Career Decidedness

Paul J. Hartung Ph.D. Northeast Ohio Medical University

Difficulties with career decision ranks among the most common reasons people seek career counseling. A complex concept, decidedness relates closely to broader processes of career choice and decision making and serves as the focus of a sizeable amount of published literature (e.g., see Gati, 2013; Osipow, 1999; Phillips & Jome, 2005; Tinsley, 1992; Whiston & Rose, 2013). Historically, career indecision has denoted an inability to express an educational or occupational choice when asked to do so, and a delay in bringing closure to the career choice process (Slaney, 1988). Contemporary definitions further characterize indecision as a wavering, pause, or hesitation in vocational development (Savickas, 2011), an openness to alternative career pathways (Krumboltz, 2009), and a state of adaptive uncertainty (Krieshok et al., 2009; Phillips, 1997).

Leona Tyler (1959) was one of the first scholars to suggest that indecision denotes an acute, situational, state-based, developmental delay in making career decisions. By contrast, indecisiveness means a chronic, personological, trait-based, global delay in making decisions and characterized by high anxiety (Tyler, 1959). Individuals who experience career indecisiveness also tend to experience depression and career indecision (Rottinghaus, Jenkins, & Jantzer, 2009; Saunders, Peterson, Sampson, & Reardon, 2000). Conversely, career decidedness has a demonstrated direct relationship to positive states like subjective well-being (Uthayakumar, Schimmack, Hartung, & Rogers, 2010). Once conceived of as a simple dichotomy (i.e., decided or undecided) and as a point on a unidimensional continuum ranging from undecided to decided, career indecision today comprises a complex multidimensional construct. From a multidimensional perspective, counselors view clients as undecided for different reasons and provide interventions according to clients’ presenting concerns and identified decision-making problems (see Brown et al., 2012; Gati, 2013).

Assessment Strategies

Career indecision assessment takes two forms. One form uses objective measures to yield scores indicating level and type of indecision. The other form uses subjective methods to gather stories indicating life themes and goals that may sustain indecision as well as guide movement within the decisional process. Counselors may use any of a number of assessment methods to discern levels and types of indecision with which clients may present.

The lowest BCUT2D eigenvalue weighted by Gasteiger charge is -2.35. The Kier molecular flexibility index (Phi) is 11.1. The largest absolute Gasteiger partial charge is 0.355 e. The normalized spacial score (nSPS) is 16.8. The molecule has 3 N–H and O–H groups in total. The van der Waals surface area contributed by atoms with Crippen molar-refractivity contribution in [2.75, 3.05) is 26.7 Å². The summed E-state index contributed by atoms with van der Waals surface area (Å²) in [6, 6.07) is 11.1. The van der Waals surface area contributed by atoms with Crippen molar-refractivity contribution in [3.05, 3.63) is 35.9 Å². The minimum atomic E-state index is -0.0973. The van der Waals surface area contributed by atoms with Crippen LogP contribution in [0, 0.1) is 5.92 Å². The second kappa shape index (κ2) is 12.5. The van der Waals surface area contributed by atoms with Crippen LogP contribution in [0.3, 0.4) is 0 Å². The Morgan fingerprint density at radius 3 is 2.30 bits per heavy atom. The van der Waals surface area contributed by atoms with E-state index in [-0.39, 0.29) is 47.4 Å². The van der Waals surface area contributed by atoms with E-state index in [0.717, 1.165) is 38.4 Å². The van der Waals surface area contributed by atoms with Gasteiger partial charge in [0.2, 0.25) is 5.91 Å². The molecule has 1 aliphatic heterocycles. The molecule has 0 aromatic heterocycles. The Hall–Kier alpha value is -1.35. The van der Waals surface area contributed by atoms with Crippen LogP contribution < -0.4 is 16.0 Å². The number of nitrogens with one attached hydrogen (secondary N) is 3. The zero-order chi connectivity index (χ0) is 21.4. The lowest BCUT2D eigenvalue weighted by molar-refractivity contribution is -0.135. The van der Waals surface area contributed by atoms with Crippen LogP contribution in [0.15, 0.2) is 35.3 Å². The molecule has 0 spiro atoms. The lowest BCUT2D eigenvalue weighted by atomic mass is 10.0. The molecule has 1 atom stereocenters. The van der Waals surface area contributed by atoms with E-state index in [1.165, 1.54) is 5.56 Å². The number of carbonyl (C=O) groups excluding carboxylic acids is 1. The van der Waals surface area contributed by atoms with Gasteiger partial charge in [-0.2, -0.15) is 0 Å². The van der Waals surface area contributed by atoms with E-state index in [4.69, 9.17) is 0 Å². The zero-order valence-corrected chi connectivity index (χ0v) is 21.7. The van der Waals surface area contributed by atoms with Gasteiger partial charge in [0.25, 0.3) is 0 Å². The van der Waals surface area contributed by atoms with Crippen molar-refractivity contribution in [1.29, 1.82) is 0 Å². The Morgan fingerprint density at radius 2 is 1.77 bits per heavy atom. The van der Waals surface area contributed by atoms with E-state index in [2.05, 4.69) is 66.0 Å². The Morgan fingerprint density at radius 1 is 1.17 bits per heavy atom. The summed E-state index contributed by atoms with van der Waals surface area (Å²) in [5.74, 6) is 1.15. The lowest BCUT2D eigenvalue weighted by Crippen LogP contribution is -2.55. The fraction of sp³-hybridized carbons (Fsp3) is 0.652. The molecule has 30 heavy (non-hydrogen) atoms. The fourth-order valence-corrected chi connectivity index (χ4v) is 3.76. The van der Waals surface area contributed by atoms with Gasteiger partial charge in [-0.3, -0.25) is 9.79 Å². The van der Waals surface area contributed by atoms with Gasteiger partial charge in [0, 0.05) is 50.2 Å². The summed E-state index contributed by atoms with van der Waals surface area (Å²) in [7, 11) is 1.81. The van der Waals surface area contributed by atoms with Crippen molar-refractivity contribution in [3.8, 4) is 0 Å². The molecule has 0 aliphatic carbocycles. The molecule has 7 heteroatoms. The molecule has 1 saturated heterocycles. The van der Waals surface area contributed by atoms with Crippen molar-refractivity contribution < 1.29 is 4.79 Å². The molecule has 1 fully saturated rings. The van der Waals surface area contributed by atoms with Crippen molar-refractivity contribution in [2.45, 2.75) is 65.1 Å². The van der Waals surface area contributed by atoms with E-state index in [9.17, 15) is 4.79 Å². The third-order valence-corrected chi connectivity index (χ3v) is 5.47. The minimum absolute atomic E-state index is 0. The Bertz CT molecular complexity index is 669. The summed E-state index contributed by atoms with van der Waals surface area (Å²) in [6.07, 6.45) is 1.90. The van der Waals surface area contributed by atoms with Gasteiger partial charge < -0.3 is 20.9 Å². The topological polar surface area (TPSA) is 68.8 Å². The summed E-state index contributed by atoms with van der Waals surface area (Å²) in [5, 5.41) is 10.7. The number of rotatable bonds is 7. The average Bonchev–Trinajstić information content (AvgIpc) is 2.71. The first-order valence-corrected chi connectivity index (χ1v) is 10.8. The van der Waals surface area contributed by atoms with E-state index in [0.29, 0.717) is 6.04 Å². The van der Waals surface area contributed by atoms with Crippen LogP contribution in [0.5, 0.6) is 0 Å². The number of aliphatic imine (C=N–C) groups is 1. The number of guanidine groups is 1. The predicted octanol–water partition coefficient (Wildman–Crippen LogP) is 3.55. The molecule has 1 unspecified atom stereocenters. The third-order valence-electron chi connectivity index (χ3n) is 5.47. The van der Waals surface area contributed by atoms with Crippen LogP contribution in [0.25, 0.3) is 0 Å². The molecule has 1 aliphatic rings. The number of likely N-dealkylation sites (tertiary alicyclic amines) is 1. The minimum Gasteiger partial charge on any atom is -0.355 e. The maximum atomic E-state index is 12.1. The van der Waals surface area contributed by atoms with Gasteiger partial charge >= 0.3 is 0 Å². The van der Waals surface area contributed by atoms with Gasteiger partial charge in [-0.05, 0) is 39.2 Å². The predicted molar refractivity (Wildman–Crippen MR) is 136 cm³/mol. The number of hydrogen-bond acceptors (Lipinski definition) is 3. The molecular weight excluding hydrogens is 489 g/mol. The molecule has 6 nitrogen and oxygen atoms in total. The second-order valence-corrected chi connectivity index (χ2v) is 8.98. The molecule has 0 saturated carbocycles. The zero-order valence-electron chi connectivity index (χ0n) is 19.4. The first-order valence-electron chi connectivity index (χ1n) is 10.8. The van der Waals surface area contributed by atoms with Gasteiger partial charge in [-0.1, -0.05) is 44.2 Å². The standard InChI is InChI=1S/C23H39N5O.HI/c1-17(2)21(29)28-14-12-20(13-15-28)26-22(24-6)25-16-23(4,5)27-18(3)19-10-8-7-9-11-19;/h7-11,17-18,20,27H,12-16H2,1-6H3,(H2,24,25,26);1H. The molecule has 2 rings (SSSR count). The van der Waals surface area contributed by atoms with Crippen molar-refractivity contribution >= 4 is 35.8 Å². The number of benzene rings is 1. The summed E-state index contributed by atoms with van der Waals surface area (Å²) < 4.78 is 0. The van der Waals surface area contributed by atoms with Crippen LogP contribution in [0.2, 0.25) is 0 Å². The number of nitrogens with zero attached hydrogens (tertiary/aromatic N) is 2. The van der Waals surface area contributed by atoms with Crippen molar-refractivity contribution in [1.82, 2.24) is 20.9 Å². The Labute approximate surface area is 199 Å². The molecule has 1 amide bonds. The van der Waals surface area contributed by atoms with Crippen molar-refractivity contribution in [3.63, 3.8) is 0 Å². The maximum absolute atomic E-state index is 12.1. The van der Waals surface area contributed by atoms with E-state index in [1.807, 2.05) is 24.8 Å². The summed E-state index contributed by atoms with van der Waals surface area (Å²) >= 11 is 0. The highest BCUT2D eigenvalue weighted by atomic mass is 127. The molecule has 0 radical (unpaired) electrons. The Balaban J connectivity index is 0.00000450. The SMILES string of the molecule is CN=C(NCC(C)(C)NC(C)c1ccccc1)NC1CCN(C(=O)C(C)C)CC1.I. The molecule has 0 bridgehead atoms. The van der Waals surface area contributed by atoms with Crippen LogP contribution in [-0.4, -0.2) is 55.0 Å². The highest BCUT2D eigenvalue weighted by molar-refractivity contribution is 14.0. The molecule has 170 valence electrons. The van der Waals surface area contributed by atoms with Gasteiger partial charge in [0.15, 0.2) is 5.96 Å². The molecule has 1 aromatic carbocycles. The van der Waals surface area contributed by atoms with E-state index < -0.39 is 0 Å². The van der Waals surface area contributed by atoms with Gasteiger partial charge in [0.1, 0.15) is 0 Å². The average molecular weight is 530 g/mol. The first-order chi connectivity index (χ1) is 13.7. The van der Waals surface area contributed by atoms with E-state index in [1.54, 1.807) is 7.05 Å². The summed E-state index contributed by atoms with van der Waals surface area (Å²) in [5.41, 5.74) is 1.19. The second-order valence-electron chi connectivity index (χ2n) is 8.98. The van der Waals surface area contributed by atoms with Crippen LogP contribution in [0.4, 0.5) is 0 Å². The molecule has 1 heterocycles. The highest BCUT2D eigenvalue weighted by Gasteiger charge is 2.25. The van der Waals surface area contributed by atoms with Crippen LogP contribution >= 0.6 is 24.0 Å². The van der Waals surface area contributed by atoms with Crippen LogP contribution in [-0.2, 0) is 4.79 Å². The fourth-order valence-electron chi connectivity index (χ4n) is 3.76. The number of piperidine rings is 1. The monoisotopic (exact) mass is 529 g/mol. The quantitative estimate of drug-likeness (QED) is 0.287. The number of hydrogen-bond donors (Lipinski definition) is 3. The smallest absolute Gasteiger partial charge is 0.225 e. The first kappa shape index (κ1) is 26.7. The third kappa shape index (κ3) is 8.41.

Counselors may use instruments such as the Career Decision Scale (CDS; Osipow, Carney, Winer, Yanico, & Koschier, 1976) and the Career Decision-Making Difficulties Questionnaire (CDDQ; Gati, Krausz, & Osipow, 1996) to assess career indecision. The CDS measures overall level of indecision and can also be used to scale indecision subtypes (Savickas & Jarjoura, 1991). The CDDQ measures ten difficulty categories ranging from lack of information and readiness to internal and external conflicts that can impede the decisional process. Other measures include the Career Factors Inventory  (Chartrand, Robbins, Morrill, & Boggs, 1990), the Career Thoughts Inventory (Sampson, Peterson, Lenz, Reardon, & Saunders, 1996), and the Decisional Process Inventory (Hartung, 1994).

Counselors use subjective or narrative methods like the Career Construction Interview (CCI; Savickas, 2011) to assess the personal meaning clients ascribe to the lived experience of being undecided. The CCI contains five questions that elicit short stories about clients’ identities and intentions. Combining these stories into a larger narrative provides information about individuals’ personal realities and promotes understanding and attending to their unique experiences of indecision, preoccupations and intentions, and possibilities for further constructing their life-careers.

Additional assessment resources include:

Intervention Strategies

Individual career counseling is effective in decreasing career decision-making difficulties and increasing career decidedness (e.g., Heppner, Multon, Gysbers, Ellis, & Zook, 1998; Heppner et al., 2004; Masdonati, Massoudi, & Rossier, 2009). The identification of career decision-making difficulties is an important first step in developing effective career interventions for resolving indecision (Whiston & Rose, 2013). Specialized workbooks can promote career decision making and reduce indecision (Brown et al., 2003), and Internet-based career decision-making programs can enhance career decidedness (e.g., Gati, Kleiman, Saka, & Zakai, 2003).

The combination of developmentally-based counseling interventions (which increase career adaptability) with cognitive-based interventions (which reduce negative career thoughts) can help alleviate deficits related to chronic career indecision (Kelly & Shin, 2009). Likewise, normalizing career indecision as a developmental process, and enhancing career decision-making confidence has been evidenced to foster adolescents’ identity development (Jantzer, Stalides, & Rottinghaus, 2009). Finally, narrative interventions in which clients develop stories about their career development can promote decidedness among college students and adults (Bujold, 2004; Savickas, 2005, 2006, 2009; Taber, Hartung, Briddick, Briddick, & Rehfuss, 2011).


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Published: February 2015
Updated: February 2015